Jane Austen

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Themes and Colors
Social Class Theme Icon
Marriage Theme Icon
Gender Limitations Theme Icon
Misperception Theme Icon
Pride and Vanity Theme Icon
LitCharts assigns a color and icon to each theme in Emma, which you can use to track the themes throughout the work.

Social Class

Emma, like most of Austen’s novels, is a study in 18th Century English society and the significance of propriety. The rich and “well-bred” control the social situations, issuing and initiating invitations and friendships. Those of low social standing depend upon the charity and initiative of those in the higher class. When violations of this order occur, they are often met with great indignation by those of genteel-breeding, as when Emma takes offense at Mrs.

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Emma deals with many visions of what marriage entails. Social acceptability, financial practicality, similar social standing, shared virtues, matching talents, comparable charm and beauty, and similar dispositions are all components that present themselves with different degrees of importance in the marriage calculations of different characters. For women, who were often barred from owning property and faced significant limitations in employment, marriage became particularly critical as both the expected social norm and the often necessary means…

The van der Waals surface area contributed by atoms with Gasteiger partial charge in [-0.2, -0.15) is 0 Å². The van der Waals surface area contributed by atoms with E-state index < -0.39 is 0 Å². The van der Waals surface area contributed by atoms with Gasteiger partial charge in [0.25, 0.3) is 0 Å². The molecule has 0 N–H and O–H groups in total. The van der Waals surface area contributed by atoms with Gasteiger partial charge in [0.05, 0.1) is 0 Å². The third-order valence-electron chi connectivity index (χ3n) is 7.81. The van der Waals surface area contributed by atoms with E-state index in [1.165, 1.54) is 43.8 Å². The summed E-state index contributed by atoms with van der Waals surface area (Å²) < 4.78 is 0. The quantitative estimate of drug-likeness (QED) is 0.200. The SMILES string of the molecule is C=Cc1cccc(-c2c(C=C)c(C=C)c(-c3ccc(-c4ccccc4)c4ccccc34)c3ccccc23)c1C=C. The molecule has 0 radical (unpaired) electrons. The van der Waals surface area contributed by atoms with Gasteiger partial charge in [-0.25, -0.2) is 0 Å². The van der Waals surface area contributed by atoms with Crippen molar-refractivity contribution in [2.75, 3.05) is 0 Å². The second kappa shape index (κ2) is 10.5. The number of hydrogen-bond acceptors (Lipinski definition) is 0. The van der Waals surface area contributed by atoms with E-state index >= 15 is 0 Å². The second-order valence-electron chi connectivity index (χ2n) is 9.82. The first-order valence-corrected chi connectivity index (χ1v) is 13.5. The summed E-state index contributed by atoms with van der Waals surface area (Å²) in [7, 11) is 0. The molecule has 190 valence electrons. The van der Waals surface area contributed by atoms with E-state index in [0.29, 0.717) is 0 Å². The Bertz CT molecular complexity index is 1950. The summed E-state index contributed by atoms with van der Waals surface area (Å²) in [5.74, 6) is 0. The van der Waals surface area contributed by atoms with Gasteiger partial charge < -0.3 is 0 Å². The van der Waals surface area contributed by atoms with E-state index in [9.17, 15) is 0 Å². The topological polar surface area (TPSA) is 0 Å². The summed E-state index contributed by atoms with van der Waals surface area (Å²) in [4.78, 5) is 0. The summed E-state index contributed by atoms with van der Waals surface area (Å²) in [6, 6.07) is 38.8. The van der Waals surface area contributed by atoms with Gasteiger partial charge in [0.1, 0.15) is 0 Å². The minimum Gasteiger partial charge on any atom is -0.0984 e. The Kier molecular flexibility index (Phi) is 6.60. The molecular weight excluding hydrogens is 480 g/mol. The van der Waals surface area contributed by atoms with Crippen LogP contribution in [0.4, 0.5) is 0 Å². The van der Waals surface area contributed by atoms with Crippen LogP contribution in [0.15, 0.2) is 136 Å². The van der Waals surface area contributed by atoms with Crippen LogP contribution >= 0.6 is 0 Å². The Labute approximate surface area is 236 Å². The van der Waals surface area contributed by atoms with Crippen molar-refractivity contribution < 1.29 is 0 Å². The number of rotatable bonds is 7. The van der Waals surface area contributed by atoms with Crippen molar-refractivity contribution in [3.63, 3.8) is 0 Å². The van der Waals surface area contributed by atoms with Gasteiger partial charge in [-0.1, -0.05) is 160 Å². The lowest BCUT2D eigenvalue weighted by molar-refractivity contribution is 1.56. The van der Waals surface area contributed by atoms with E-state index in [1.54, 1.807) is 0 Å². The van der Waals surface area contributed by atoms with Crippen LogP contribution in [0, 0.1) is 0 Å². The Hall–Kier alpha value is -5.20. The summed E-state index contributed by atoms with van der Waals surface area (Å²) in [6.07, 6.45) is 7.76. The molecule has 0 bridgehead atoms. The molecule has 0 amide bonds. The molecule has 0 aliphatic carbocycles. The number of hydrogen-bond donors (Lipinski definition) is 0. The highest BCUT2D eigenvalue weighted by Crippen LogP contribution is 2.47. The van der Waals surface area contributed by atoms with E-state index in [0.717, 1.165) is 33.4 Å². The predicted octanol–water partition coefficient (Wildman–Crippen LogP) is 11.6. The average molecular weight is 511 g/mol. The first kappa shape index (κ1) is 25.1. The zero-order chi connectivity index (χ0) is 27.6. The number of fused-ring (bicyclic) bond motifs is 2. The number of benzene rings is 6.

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Gender Limitations

Despite the strong-willed and confident female protagonist who is the novel’s namesake, Emma reveals the limited options of women in Austen’s era. Early in the novel, Emma decides to stay single: she views her situation as a financially self-sufficient single woman at the top of the social hierarchy to suit her preferences more than being a wife would. Yet Emma’s influence in society is for the most part limited to her attempts to arrange her…

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Emma’s initial perceptions of people and her own confidence in her abilities as matchmaker turn out to be very mistaken. Throughout the course of the novel, Emma repeatedly misreads signs of attention and attraction: she believes Mr. Elton to be wooing Harriet, when he is in fact interested only in her; she believes Harriet to be in love with Frank, when she is in fact in love with Mr. Knightley, and…

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Pride and Vanity

Emma is described in the first chapter as an extremely well endowed young woman, who possesses “some of the best blessings of existence”: she is beautiful, intelligent, wealthy, and well bred with a father who loves her dearly. But she also possesses a critical flaw that threatens the success of her intentions to positively interfere with her friends’ lives—her somewhat spoiled nature, and vanity and pride about her abilities and perceptiveness. Because she believes herself…

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